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Fitó News 18 Experience

EDUARD FITÓ CHAIRS THE ISF Our corporate director is the new representative of seed breeders worldwide.

Eduard Fitó, our Corporate Director, was elected chair of the International Seed Federation during the 69th World Congress of the ISF in Brisbane, Australia. In this capacity, Eduard Fitó will represent seed breeders—hundreds of family companies, SMEs and several multinationals—based in 72 countries and operating almost all over the planet. In addition to managing the company Semillas Fitó and now chairing the ISF, Eduard Fitó is also a member of the Board of the National Association of Plant Breeders (ANOVE) and Chairman of its Horticultural Section. Having our Director involved in institutions that represent the interests of seed companies gives us visibility and prestige. In his acceptance speech, Eduard Fitó stated that his two main objectives were to “promote innovation in plant breeding and create the best possible circumstances to expand the global seed movement”. Another key strategic line will be to encourage communication in the Federation.

ISF members and General Secretaries of seeds national associations.


Fitó News 18 Experience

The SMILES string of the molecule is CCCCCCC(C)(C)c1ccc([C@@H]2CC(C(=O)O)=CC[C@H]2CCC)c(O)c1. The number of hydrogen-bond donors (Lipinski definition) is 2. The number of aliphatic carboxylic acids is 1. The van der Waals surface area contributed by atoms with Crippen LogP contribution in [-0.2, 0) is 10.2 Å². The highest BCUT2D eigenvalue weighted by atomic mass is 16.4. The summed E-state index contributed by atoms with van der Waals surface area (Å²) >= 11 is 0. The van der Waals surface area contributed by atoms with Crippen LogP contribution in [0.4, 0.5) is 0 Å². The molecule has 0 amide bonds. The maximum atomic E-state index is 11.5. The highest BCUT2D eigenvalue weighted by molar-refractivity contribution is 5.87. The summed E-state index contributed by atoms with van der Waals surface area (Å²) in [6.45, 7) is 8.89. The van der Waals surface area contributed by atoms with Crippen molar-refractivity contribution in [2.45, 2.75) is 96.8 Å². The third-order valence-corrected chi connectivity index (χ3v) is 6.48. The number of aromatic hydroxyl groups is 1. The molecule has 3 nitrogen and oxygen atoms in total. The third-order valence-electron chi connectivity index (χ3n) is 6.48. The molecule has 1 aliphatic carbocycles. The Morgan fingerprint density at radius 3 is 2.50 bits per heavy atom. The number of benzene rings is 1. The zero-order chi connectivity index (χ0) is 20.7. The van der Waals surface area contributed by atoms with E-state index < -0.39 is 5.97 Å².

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“We have to devote more time and resources,” he noted, “to explain who we are, what we do and why we do what we do. Everyone needs to know—and not only those that already know us—that our dream is a world where everyone has access to quality seed using fully sustainable agriculture and ensuring food security”. “Population growth is a well-known fact and the resources to feed everyone are reduced. Soil, nutrients and water are ultimately finite means that we must protect. As a citizen, I share with many other people a vision that humanity can continue to obtain food supplies through sustainable agriculture”. The International Seed Federation, which groups the vast majority of national seed associations in the world, also shares this view. Feeding the world sustainably can only be achieved if farmers have access to quality seed. Quality seed can turn subsistence farming into market agriculture. In countries where farmers struggle to make a living by selling their crops, sustainable agriculture is also profitable. The seed sector therefore believes in supporting innovation. Innovation in agriculture is the fundamental point of impact in our sector, and we devote between 20% and 30% of our resources to R&D, a higher percentage than the pharmaceutical industry, aerospace and electronics industries. “Consumers are demanding more fresh and top-quality foods, in different sizes and textures, more nutritious and